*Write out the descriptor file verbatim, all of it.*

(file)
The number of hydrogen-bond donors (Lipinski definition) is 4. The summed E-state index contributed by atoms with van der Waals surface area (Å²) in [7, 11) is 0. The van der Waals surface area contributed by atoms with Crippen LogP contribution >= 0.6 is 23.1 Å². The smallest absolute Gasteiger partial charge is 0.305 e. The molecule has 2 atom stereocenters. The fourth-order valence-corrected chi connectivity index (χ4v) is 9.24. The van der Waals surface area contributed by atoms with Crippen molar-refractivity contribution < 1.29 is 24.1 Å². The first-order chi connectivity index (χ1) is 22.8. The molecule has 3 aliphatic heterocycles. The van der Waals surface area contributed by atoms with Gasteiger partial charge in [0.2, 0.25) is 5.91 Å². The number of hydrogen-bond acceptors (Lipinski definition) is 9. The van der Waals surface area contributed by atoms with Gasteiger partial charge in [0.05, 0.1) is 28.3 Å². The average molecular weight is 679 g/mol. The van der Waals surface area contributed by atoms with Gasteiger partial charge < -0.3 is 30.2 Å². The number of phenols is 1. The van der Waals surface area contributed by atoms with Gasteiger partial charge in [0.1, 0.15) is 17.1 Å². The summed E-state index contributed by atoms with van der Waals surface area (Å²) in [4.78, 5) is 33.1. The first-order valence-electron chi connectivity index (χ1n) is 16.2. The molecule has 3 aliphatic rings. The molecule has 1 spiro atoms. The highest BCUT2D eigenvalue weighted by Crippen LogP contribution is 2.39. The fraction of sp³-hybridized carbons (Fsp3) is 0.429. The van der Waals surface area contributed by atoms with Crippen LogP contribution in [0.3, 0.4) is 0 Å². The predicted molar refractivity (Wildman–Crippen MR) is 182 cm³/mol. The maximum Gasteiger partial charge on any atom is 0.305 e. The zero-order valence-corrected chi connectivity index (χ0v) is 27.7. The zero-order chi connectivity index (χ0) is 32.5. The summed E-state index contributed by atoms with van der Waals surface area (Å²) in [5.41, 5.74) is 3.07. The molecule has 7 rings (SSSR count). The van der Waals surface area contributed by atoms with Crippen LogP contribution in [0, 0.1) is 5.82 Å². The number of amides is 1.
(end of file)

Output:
The number of hydrogen-bond donors (Lipinski definition) is 4. The summed E-state index contributed by atoms with van der Waals surface area (Å²) in [7, 11) is 0. The van der Waals surface area contributed by atoms with Crippen LogP contribution >= 0.6 is 23.1 Å². The smallest absolute Gasteiger partial charge is 0.305 e. The molecule has 2 atom stereocenters. The fourth-order valence-corrected chi connectivity index (χ4v) is 9.24. The van der Waals surface area contributed by atoms with Crippen molar-refractivity contribution < 1.29 is 24.1 Å². The first-order chi connectivity index (χ1) is 22.8. The molecule has 3 aliphatic heterocycles. The van der Waals surface area contributed by atoms with Gasteiger partial charge in [0.2, 0.25) is 5.91 Å². The number of hydrogen-bond acceptors (Lipinski definition) is 9. The van der Waals surface area contributed by atoms with Gasteiger partial charge in [0.05, 0.1) is 28.3 Å². The average molecular weight is 679 g/mol. The van der Waals surface area contributed by atoms with Gasteiger partial charge < -0.3 is 30.2 Å². The number of phenols is 1. The van der Waals surface area contributed by atoms with Gasteiger partial charge in [0.1, 0.15) is 17.1 Å². The summed E-state index contributed by atoms with van der Waals surface area (Å²) in [4.78, 5) is 33.1. The first-order valence-electron chi connectivity index (χ1n) is 16.2. The molecule has 3 aliphatic rings. The molecule has 1 spiro atoms. The highest BCUT2D eigenvalue weighted by Crippen LogP contribution is 2.39. The fraction of sp³-hybridized carbons (Fsp3) is 0.429. The van der Waals surface area contributed by atoms with Crippen LogP contribution in [0.3, 0.4) is 0 Å². The predicted molar refractivity (Wildman–Crippen MR) is 182 cm³/mol. The maximum Gasteiger partial charge on any atom is 0.305 e. The zero-order valence-corrected chi connectivity index (χ0v) is 27.7. The zero-order chi connectivity index (χ0) is 32.5. The summed E-state index contributed by atoms with van der Waals surface area (Å²) in [5.41, 5.74) is 3.07. The molecule has 7 rings (SSSR count). The van der Waals surface area contributed by atoms with Crippen LogP contribution in [0, 0.1) is 5.82 Å². The number of amides is 1.